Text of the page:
Cryptocurrencies have already made a big entrance on the financial market and with every passing year, they are expanding their influence further and further. Today, their capitalization is estimated in the tens of billions of dollars. Many private investors and funds put their trust and huge sums in digital assets investment. Naturally, they all want legal protection – cryptocurrency regulation. However, the crypto industry is still in the gray area. And yet in European countries, the authorities carry out regulation at the legislative level in the field of digital money.
What is cryptocurrency?
The European Central Bank (the ECB) in 2012 issued a report on the schemes of digital money. The document focused on the problem of their rapid spread, the consequences for the reputation of European Central banks, and the economy.
According to the Directive, digital money is an entity that is on an electronic medium and can be accepted as a means of payment by both the Issuer and other legal entities.
From the legal point of view, cryptocurrency cannot act like a currency or money. It does not fully meet the three main functions of money:
- Medium of exchange
- Accounting method
- Preservation of value
The European Central Bank noted that digital money cannot act as a means of preserving value. The reason is their increased volatility. In 2015, the ECB defined cryptocurrency as a digital representation of value not issued by a credit institution or Bank which can be used as an alternative to money.
Thus, European legislation regards digital money mainly as a means of exchange, rather than a payment.
Taxation in the field of cryptocurrencies
In the European Union, there is no single legislation regarding the tax regime of digital money. In 2015, the European Court of Justice issued a preliminary ruling and some countries of the economic bloc supported it.
Back in 2015, there was a trial between David Hedquist and the Swedish tax service against the background of the need to impose VAT on the sale and purchase of bitcoin on the exchange. The parties interpreted the current legislation differently. The highest European court released the work of David Hedquist from VAT. In his opinion, BTC when trading on the exchange acts as a currency, not a commodity. The judicial authority referred to Council Directive 2006/112/EC from 28.11.06. It exempts “currencies, banknotes, and coins” from VAT. The final judgment was made on 22.10.2015.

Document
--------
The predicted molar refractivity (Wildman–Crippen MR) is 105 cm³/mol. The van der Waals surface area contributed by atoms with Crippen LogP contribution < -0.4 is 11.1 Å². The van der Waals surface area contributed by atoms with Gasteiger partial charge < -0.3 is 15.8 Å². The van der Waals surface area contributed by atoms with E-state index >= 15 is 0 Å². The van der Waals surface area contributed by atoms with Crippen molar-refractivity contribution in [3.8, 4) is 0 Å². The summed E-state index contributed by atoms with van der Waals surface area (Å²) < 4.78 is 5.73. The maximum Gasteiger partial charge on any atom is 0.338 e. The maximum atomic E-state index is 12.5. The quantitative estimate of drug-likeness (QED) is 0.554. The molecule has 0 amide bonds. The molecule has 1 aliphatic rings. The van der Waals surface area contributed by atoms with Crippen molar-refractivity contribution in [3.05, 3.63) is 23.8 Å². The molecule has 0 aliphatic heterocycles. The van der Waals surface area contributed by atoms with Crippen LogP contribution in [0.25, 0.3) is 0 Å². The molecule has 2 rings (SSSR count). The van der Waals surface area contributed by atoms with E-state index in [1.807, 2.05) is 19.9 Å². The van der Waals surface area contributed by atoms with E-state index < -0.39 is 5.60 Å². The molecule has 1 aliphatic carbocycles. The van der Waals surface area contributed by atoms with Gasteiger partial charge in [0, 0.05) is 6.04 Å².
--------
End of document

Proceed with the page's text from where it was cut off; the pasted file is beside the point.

Laws against terrorist financing and money laundering
In July 2016, the European Commission proposed amendments to the fourth anti-money laundering Directive. It also pointed out blind spots in the supervision of funds used by terrorists. Among them are cryptographic currencies. Aiding and abetting terrorism is considered the main legislation problem of digital money. They allow for completely anonymous transactions. As a result, terrorists receive funding and the opportunity to hide from the authorities.
The last text of the Directive 5AML confirmed the European Parliament from 30.05.2018. It establishes cryptocurrency as a digital representation of value, not provided by the Central Bank or Government Agency. It is not tied to legally valid currencies and does not have the status of money or currency. At the same time, digital money can be used by individuals and organizations as a means of exchange.
Cryptocurrencies need the development of state regulation. There are still many blind spots and gray areas. Filling them will lead to increased investment as private buyers and organizations want to have maximum protection for their digital assets. Follow the latest news on our portal, so you will always be aware of the latest changes in the legislation on cryptocurrencies.